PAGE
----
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Boyd Lee Dunlop: Solo Piano

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Boyd Lee Dunlop Every blue moon, someone like Boyd Lee Dunlop comes along who blows jazz fans' minds. In December 2011, Dunlop, a jazz pianist, was discovered in a Buffalo, N.Y., nursing home. He was profiled on NPR and in newspapers, including The New York Times (go here), and he recorded an album—Boyd's Blues.

Then everything came crashing down. The 85-year-old Boyd suffered a heart attack and was thought to be dead for about six minutes. Medics were able to get his heart beating again, and Boyd miraculously made a full recovery. So full, in fact, that he announced he wanted to leave the nursing home and record another album.

And so he did. The result is The Lake Reflections. It's one of the most penetrating solo piano albums I've heard in some time. Dunlop's sensitivity and warmth is otherworldly, and his ability to fill space with delicately ringing notes and chords will hit you squarely. [Photos above by Todd Heisler/The New York Times]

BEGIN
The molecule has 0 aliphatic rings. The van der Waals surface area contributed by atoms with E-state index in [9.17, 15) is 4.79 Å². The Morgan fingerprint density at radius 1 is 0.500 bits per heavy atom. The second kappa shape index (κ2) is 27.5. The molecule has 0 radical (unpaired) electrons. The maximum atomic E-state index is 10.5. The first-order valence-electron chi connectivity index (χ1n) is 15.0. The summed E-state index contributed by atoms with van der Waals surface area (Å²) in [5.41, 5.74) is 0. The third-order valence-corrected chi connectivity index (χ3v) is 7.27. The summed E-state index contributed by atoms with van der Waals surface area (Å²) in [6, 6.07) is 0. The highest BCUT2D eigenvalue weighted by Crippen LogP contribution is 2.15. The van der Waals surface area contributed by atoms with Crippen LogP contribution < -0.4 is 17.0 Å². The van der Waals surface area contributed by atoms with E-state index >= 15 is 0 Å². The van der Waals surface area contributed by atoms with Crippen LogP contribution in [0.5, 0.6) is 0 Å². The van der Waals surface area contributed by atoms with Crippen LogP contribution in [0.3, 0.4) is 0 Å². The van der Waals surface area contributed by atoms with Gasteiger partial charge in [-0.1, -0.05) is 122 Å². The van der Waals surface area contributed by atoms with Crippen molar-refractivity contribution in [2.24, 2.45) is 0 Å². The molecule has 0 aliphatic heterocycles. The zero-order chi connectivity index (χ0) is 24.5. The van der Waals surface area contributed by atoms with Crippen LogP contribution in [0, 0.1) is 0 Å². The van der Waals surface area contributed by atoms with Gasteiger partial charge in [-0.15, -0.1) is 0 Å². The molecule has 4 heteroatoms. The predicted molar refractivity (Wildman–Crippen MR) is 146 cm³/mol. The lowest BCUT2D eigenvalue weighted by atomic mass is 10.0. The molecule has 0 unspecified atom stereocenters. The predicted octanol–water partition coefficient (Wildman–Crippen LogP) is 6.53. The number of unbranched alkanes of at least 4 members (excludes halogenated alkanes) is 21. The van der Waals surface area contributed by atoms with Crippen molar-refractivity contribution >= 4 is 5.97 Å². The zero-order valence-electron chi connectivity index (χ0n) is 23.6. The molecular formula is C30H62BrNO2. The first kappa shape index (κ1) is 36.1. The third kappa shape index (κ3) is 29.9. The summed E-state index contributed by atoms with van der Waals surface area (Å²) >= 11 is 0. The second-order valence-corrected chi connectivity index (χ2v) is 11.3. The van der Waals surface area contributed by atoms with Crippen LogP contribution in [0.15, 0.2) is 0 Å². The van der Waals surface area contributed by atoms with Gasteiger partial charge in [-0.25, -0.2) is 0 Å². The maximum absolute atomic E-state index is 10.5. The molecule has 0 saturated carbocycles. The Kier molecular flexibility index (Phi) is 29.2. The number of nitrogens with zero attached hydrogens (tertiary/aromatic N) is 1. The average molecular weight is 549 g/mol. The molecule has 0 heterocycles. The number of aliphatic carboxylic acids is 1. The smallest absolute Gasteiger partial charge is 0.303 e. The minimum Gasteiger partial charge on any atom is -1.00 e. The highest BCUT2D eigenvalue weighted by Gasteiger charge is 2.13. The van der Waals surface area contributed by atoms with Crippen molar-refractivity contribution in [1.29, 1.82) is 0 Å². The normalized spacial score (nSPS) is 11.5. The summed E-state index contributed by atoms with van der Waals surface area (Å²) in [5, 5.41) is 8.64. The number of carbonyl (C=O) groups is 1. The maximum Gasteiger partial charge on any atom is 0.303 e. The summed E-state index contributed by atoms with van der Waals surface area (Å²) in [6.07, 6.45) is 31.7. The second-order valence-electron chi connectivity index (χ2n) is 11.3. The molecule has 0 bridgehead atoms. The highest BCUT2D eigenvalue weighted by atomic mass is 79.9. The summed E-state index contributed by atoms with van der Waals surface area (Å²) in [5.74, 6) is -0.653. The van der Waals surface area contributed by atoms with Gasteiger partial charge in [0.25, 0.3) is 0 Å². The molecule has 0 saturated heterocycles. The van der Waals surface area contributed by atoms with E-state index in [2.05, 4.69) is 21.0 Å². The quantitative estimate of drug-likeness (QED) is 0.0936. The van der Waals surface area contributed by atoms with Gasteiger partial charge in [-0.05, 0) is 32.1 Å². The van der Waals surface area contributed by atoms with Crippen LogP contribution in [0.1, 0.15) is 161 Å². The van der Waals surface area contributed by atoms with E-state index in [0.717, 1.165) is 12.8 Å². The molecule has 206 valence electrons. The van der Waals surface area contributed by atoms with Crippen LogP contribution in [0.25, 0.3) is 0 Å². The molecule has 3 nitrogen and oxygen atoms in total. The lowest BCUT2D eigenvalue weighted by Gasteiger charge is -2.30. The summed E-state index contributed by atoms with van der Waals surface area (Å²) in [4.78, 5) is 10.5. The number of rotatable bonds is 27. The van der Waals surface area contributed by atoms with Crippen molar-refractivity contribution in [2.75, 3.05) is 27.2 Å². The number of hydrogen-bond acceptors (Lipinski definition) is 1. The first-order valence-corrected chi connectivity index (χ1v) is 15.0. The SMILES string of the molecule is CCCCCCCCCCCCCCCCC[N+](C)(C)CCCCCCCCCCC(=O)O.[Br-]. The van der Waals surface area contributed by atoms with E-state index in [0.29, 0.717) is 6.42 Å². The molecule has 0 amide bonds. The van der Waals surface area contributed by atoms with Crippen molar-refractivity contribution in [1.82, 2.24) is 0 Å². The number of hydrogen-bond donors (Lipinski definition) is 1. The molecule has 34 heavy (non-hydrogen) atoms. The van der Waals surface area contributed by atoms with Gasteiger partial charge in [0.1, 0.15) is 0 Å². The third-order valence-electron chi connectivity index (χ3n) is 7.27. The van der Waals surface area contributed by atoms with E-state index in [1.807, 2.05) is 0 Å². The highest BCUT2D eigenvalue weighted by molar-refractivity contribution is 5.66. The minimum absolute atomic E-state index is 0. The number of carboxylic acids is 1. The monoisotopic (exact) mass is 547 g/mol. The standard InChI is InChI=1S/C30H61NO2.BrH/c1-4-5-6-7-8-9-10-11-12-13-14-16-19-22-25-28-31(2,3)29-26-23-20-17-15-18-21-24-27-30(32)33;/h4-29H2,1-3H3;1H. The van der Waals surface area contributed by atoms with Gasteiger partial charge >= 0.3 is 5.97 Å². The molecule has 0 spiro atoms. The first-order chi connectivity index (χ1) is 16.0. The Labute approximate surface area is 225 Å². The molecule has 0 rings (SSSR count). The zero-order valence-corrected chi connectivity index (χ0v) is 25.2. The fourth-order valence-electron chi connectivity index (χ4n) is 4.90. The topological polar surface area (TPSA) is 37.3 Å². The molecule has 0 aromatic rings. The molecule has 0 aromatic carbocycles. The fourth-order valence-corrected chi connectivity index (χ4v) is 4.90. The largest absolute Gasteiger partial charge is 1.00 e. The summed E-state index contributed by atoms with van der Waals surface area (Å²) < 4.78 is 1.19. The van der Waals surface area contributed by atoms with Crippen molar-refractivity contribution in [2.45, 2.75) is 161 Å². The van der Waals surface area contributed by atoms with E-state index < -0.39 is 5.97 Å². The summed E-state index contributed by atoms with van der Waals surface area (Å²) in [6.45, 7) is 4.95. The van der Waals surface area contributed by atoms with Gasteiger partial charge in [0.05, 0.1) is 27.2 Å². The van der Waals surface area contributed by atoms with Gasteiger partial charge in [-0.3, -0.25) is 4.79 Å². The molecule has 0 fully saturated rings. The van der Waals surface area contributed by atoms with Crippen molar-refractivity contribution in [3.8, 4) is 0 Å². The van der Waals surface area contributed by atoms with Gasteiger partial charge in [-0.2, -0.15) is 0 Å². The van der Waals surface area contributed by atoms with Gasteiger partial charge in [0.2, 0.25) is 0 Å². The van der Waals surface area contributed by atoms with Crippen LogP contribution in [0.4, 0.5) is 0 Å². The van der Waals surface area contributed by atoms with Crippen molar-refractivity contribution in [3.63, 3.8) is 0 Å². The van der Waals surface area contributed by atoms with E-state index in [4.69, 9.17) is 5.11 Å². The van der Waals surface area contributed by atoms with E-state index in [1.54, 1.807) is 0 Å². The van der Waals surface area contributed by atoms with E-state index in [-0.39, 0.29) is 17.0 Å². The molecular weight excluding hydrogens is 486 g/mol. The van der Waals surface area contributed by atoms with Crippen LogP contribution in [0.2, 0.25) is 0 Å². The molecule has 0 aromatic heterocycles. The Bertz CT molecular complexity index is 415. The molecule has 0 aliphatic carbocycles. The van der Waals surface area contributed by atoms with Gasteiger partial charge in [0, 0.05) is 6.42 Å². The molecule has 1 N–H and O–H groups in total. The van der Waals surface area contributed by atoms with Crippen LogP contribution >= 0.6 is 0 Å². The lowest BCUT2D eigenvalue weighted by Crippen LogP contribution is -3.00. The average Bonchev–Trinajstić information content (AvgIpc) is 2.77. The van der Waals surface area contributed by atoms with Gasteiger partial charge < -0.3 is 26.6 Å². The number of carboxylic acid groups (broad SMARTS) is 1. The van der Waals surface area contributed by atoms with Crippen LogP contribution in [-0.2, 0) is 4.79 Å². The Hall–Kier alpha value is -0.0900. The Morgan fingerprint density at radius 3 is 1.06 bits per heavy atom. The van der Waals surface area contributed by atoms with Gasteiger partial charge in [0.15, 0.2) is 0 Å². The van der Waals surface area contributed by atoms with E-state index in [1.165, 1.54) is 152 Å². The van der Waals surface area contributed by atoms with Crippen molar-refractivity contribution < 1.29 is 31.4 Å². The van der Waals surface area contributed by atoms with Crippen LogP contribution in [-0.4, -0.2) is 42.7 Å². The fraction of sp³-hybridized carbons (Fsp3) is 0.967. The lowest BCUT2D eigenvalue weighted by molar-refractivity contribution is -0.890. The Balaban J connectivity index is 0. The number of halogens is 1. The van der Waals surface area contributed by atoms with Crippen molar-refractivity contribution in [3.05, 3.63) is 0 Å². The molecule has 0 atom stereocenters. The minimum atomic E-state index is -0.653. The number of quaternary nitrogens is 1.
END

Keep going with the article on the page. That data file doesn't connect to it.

Boyd Lee Dunlop is famed drummer Frankie Dunlop's younger brother. According to Tom Lord's Jazz Discography, Boyd Dunlop appeared on just two recoding sessions—one led by saxophonist Moe Koffman in 1948 and another led by Big Jay McNeely in 1953, which produced the single sides 3-D; Nervous, Man Nervous; Rock Candy and Texas Turkey.

And that was it. Dunlop went to work at Buffalo steel mills and in the city's rail yards, and he nearly ended his life in a bed. Until freelance photographer Brendan Bannon met him at the nursing home inadvertantly. A connection grew and Mr. Bannon wound up producing Dunlop's his first album.

Now his second album is out and it's positively goregous. Dunlop carries with him a lifetime of experiences—elation, disapointment, pain, joy and patience, and all are expressed here in a primitive elegance. Like painter Grandma Moses, Boyd's expressions are folk-centered and whistfully improvisational.

What you learn from Dunlop's music is that the heart need not show up dressed in tails. Sometimes you can deliver your soul in an unpolished way and still achieve the same results.

JazzWax tracks: You'll find Boyd Lee Dunlop's Lake Reflections (B Sharp) here.


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This story appears courtesy of JazzWax by Marc Myers.
Copyright © 2014. All rights reserved.

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